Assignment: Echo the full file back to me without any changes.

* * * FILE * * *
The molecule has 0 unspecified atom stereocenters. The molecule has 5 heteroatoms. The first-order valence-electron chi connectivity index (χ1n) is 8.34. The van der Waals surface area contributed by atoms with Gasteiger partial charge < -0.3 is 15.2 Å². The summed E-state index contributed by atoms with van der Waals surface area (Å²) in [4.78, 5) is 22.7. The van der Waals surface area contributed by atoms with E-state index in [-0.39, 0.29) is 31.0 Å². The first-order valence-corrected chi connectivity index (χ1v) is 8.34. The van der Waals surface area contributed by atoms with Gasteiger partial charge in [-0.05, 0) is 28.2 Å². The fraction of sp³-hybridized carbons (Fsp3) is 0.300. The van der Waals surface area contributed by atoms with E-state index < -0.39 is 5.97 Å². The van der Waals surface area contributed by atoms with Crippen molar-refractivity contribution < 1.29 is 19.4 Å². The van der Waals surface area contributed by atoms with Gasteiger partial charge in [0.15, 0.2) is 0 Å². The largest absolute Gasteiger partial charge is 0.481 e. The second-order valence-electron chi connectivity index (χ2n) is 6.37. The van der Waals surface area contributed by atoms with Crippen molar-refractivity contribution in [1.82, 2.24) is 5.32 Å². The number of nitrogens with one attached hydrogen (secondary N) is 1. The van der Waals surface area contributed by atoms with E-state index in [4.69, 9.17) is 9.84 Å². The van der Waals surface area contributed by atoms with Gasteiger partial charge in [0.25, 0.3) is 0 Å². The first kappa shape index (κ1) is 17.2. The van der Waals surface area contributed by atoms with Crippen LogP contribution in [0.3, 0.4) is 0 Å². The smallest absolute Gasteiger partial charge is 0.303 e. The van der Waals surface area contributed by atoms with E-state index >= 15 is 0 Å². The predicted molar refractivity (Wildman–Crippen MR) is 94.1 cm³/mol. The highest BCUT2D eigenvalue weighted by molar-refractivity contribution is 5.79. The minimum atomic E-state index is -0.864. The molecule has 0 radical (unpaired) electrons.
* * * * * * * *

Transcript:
The molecule has 0 unspecified atom stereocenters. The molecule has 5 heteroatoms. The first-order valence-electron chi connectivity index (χ1n) is 8.34. The van der Waals surface area contributed by atoms with Gasteiger partial charge < -0.3 is 15.2 Å². The summed E-state index contributed by atoms with van der Waals surface area (Å²) in [4.78, 5) is 22.7. The van der Waals surface area contributed by atoms with E-state index in [-0.39, 0.29) is 31.0 Å². The first-order valence-corrected chi connectivity index (χ1v) is 8.34. The van der Waals surface area contributed by atoms with Gasteiger partial charge in [-0.05, 0) is 28.2 Å². The fraction of sp³-hybridized carbons (Fsp3) is 0.300. The van der Waals surface area contributed by atoms with E-state index < -0.39 is 5.97 Å². The van der Waals surface area contributed by atoms with Crippen molar-refractivity contribution < 1.29 is 19.4 Å². The van der Waals surface area contributed by atoms with Gasteiger partial charge in [0.15, 0.2) is 0 Å². The largest absolute Gasteiger partial charge is 0.481 e. The second-order valence-electron chi connectivity index (χ2n) is 6.37. The van der Waals surface area contributed by atoms with Crippen molar-refractivity contribution in [1.82, 2.24) is 5.32 Å². The number of nitrogens with one attached hydrogen (secondary N) is 1. The van der Waals surface area contributed by atoms with E-state index in [4.69, 9.17) is 9.84 Å². The van der Waals surface area contributed by atoms with Gasteiger partial charge in [0.25, 0.3) is 0 Å². The first kappa shape index (κ1) is 17.2. The van der Waals surface area contributed by atoms with Crippen LogP contribution in [0.3, 0.4) is 0 Å². The smallest absolute Gasteiger partial charge is 0.303 e. The van der Waals surface area contributed by atoms with E-state index >= 15 is 0 Å². The predicted molar refractivity (Wildman–Crippen MR) is 94.1 cm³/mol. The highest BCUT2D eigenvalue weighted by molar-refractivity contribution is 5.79. The minimum atomic E-state index is -0.864. The molecule has 0 radical (unpaired) electrons.